The 155-year-old "Octagon House" sits on property that was originally granted by King George III to Thomas Lee in 1713. This land was once an Indian camping ground - evidenced by shell beds and pottery found along the banks of the sound. In 1765, William Hill, from Lunenberg County, Virginia, purchased what had become known as the Cedar Point Plantation – hundreds and hundreds of acres on the White Oak River near Swansboro, then part of Carteret County. William Hill was the Great-great grandfather of Edward Hill, the builder of the Octagon House in Cedar Point.

The Octagon House was completed around 1856. Originally built by the plantation owner, Edward Hill, the house stands on the same site as an earlier, smaller house that was torn down to make way for the Octagon House. There are no definite answers to why the design was chosen; to resist storms and high winds common to the area or a current fad that flourished for a brief period in the mid-19th century, when author, lecturer and amateur architect Orson S. Fowler published a book extolling the virtues of the eight-sided dwelling: "The Octagon House, A Home for All." Maybe it was a combination of reasons.
Shipwrights at work in the 1800s.
The physical builder of the house is also not clear although it is believed that shipwrights built the house. This would be logical as nearby Swansboro had a thriving ship building business in the mid 19th century. In winter months, when ship building was difficult, many shipwrights turned to traditional carpentry to provide for their families. This assessment is further realized when several years ago, when visiting the house and inspecting builder workmanship, Bill Kay was delighted to find a unique “shipwright” touch on one of the large stair rails. He discovered a device known as a "stop water”--one of the workers had put into place something essential for a keel or stem underwater, but not needed for dry land woodwork. Whomever built the house did so with great care and skill. 10"x10" and larger sills are put together with tight dovetail joints... even those that met at 45 degree angles are fitted together with exact precision. In the mid 1800's, it was one of the largest houses in the area at about 5000 square feet.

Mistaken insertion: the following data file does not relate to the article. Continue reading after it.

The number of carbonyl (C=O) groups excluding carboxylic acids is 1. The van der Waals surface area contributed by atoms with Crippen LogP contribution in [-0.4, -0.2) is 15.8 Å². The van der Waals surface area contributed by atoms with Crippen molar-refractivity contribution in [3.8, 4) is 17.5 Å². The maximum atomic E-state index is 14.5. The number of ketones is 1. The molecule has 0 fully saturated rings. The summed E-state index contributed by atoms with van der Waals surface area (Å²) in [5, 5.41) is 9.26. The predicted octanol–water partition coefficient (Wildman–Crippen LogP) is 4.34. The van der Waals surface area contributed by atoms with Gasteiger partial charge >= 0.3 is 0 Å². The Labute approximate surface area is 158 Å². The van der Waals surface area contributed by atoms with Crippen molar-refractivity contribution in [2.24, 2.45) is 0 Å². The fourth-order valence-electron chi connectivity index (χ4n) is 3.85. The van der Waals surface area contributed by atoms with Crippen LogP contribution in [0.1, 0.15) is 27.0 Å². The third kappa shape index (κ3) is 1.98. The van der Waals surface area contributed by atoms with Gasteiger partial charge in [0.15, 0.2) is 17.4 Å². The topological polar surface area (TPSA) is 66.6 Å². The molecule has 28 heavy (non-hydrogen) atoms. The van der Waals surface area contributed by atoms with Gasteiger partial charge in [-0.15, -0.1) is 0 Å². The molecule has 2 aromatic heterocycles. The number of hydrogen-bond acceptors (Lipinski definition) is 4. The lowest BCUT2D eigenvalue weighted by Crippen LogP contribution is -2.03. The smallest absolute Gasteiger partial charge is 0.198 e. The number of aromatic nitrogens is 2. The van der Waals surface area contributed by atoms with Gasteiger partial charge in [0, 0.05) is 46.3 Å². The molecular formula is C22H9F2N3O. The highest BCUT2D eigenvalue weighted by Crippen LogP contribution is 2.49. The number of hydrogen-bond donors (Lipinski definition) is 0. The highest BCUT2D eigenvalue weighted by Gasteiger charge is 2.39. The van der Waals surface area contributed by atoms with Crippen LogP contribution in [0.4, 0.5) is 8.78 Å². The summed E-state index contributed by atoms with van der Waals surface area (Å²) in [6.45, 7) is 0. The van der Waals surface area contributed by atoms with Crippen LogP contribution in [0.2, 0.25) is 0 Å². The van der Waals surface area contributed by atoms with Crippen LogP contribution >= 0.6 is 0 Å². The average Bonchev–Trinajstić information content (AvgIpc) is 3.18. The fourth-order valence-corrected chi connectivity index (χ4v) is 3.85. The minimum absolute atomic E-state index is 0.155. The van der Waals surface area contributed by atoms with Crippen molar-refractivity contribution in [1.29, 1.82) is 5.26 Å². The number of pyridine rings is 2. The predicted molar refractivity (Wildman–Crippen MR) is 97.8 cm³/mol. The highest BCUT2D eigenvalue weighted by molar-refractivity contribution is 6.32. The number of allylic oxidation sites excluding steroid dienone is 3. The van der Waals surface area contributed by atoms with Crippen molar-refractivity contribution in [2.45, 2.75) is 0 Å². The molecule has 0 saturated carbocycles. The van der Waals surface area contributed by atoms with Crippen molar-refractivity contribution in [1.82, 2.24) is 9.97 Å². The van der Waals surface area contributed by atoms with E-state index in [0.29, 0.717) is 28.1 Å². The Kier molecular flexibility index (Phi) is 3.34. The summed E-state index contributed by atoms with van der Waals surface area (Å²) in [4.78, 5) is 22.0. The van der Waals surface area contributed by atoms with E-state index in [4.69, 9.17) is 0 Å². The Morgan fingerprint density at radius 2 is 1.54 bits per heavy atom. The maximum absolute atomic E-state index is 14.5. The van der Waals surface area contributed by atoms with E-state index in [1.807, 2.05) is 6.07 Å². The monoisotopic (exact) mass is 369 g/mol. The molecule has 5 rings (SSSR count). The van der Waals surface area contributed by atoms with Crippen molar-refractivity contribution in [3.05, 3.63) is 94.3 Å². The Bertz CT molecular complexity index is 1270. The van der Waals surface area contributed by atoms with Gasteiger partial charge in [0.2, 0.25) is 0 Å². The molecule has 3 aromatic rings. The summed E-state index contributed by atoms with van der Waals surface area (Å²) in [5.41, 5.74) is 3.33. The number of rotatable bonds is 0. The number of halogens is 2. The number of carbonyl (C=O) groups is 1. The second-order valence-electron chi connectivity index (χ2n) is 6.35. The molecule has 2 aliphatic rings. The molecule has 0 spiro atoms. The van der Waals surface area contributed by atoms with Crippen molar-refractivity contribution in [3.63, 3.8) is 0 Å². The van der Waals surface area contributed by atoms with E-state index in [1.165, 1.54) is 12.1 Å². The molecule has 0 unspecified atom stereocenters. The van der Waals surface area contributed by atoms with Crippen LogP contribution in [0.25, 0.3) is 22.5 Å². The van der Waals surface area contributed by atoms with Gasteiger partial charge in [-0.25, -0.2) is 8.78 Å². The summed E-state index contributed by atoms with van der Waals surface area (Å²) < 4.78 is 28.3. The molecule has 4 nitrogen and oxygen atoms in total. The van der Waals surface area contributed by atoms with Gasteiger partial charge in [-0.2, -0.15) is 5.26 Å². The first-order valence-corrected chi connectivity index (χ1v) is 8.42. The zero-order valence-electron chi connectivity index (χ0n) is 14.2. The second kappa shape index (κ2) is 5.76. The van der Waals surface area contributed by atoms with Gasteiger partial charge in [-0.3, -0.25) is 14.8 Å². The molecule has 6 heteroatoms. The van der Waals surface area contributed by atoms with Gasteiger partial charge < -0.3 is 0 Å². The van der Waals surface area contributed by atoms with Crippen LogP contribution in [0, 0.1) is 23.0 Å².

The house differs from many of that time period in that it was built in the southern plantation style and was never very ornate. It was more of a working farm style house.

The Civil War and the Octagon House.

Fort Macon
In mid-March 1862, following his capture of Roanoke Island and New Berne, Maj. Gen. Ambrose E. Burnside was ready to accomplish the third objective of his North Carolina coastal campaign: the seizure of Fort Macon, on the eastern tip of Bogue Banks Island, just below Beaufort. This was accomplished by siege and the fort finally fell into Union hands on April 26, 1862.

Union soldiers advance from
Morehead City toward Swansboro.

After the fall of Fort Macon Union troops advanced from Morehead City and controlled most of Carteret County all the way up to the White Oak River between Cedar Point and Swansboro.